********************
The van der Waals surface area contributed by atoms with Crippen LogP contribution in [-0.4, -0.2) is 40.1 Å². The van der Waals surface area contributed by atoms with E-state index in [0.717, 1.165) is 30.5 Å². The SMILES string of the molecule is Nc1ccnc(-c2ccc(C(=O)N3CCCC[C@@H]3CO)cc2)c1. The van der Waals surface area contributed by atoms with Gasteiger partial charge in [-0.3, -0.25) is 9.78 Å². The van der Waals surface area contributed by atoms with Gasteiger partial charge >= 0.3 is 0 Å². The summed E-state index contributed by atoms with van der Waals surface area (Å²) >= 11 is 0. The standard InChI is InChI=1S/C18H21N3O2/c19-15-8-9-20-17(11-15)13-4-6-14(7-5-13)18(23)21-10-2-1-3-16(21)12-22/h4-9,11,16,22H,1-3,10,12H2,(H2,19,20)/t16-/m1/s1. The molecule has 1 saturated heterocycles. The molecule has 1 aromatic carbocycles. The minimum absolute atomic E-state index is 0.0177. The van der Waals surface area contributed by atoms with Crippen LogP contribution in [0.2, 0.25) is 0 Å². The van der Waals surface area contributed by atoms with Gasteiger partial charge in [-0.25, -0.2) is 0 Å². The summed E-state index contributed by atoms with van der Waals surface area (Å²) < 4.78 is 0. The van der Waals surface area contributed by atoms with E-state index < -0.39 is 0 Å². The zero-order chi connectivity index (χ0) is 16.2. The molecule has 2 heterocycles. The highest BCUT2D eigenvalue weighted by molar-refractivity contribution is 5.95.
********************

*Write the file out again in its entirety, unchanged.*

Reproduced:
The van der Waals surface area contributed by atoms with Crippen LogP contribution in [-0.4, -0.2) is 40.1 Å². The van der Waals surface area contributed by atoms with E-state index in [0.717, 1.165) is 30.5 Å². The SMILES string of the molecule is Nc1ccnc(-c2ccc(C(=O)N3CCCC[C@@H]3CO)cc2)c1. The van der Waals surface area contributed by atoms with Gasteiger partial charge in [-0.3, -0.25) is 9.78 Å². The van der Waals surface area contributed by atoms with Gasteiger partial charge >= 0.3 is 0 Å². The summed E-state index contributed by atoms with van der Waals surface area (Å²) >= 11 is 0. The standard InChI is InChI=1S/C18H21N3O2/c19-15-8-9-20-17(11-15)13-4-6-14(7-5-13)18(23)21-10-2-1-3-16(21)12-22/h4-9,11,16,22H,1-3,10,12H2,(H2,19,20)/t16-/m1/s1. The molecule has 1 saturated heterocycles. The molecule has 1 aromatic carbocycles. The minimum absolute atomic E-state index is 0.0177. The van der Waals surface area contributed by atoms with Crippen LogP contribution in [0.2, 0.25) is 0 Å². The van der Waals surface area contributed by atoms with Gasteiger partial charge in [-0.25, -0.2) is 0 Å². The summed E-state index contributed by atoms with van der Waals surface area (Å²) < 4.78 is 0. The van der Waals surface area contributed by atoms with E-state index < -0.39 is 0 Å². The zero-order chi connectivity index (χ0) is 16.2. The molecule has 2 heterocycles. The highest BCUT2D eigenvalue weighted by molar-refractivity contribution is 5.95.